The New York Mets and Javier Baez have maintained an open dialogue about his potential return to the Big Apple.
The arrival of Steven Cohen was supposed to signal a new dawn for the franchise. No longer would ownership act as if it doesn't operate out of one of the biggest media markets in the world. To that end, Francisco Lindor's 10-year, $341 million extension was a great first step.
However, the fanbase might already have to reset expectations.
The Athletic's Ken Rosenthal reported the Mets "are unlikely to add a free agent who rejected a qualifying offer from another club" because doing so would mean forfeiting the 14th overall pick in the 2022 MLB draft.
In August, MLB.com's Jim Callis, Sam Dykstra and Jonathan Mayo put New York 22nd in their ranking of the best farm systems. By holding onto the 14th pick, the front office can replenish its minor league talent pool.
You know what would be better than that? Winning a World Series in 2022 or 2023.
Refusing to sign Marcus Semien, Robbie Ray or Nick Castellanos because of the draft implications sends an odd message for a team in the Mets' position.
Michael Baumann @MichaelBaumann
I'm old enough to remember when Mets fans were supposed to feel good about having the richest owner in baseball. In the past four months they've failed to sign their top pick to a capped bonus, and are apparently compounding that mistake by sitting out the top end of free agency.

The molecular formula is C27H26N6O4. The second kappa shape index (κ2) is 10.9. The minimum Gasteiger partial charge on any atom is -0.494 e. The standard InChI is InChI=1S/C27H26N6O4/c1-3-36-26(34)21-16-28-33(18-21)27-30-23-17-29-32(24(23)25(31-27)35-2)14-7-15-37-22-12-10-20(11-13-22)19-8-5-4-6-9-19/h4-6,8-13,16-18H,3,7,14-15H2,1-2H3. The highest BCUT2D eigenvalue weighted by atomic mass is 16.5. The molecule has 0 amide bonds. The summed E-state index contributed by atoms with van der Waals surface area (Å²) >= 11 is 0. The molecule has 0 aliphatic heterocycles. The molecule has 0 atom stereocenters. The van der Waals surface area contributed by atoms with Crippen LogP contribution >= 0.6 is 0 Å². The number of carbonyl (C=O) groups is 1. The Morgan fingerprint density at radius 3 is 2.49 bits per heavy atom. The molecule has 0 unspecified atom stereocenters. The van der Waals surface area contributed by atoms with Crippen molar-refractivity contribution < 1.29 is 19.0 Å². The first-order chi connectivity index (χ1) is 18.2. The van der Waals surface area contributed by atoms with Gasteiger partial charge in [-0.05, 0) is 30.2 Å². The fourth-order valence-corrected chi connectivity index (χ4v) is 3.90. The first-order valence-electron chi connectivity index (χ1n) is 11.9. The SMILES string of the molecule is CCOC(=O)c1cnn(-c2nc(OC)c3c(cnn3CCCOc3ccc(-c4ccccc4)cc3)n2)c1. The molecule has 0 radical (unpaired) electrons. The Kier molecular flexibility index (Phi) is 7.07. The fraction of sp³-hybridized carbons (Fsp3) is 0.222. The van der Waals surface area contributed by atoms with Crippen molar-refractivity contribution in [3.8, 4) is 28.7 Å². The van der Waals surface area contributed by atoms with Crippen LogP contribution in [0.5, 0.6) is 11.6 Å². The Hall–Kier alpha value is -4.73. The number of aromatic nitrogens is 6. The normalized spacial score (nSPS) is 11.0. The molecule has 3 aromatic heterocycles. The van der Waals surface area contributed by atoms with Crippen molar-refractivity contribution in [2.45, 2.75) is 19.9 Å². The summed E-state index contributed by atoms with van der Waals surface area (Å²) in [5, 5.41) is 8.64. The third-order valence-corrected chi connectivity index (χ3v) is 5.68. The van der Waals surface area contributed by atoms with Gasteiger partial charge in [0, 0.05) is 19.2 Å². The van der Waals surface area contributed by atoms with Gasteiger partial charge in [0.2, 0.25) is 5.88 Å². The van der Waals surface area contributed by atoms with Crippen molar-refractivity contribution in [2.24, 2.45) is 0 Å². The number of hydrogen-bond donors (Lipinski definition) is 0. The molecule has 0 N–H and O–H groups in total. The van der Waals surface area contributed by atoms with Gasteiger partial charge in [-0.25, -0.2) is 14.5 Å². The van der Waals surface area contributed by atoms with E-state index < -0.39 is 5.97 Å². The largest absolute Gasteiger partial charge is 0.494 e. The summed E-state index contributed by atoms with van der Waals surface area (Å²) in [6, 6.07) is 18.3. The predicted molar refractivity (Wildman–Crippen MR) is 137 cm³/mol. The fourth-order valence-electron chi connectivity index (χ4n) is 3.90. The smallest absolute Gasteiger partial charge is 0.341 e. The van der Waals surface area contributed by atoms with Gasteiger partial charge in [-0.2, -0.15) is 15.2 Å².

Nick Stellini @StelliniTweets
So to be clear, the Mets are:<br>1. Willingly removing themselves from the bidding for most of the top free agents<br>2. Weakening their negotiating position with non-QO free agents by publicly limiting themselves to those players' services while bering in a position of serious need <a href="https://t.co/ewl66XwON4">https://t.co/ewl66XwON4</a>
Re-signing Baez would help reverse that narrative a bit. The 28-year-old had nine home runs, 22 RBI and a .515 slugging percentage in 47 games with the team following his trade from the Chicago Cubs.
He provided the Mets with a compelling reason to bring him back, and the glut of proven shortstops (Carlos Correa, Corey Seager, Trevor Story and Marcus Semien) might mean he has to settle for a little less than he would've in a different offseason.
Bleacher Report's Joel Reuter projected him to get $72 million over three years, which is far from a king's ransom.
If Baez ultimately lands elsewhere, then fans might really begin questioning how much has changed in the transfer of power from the Wilpon family to Cohen.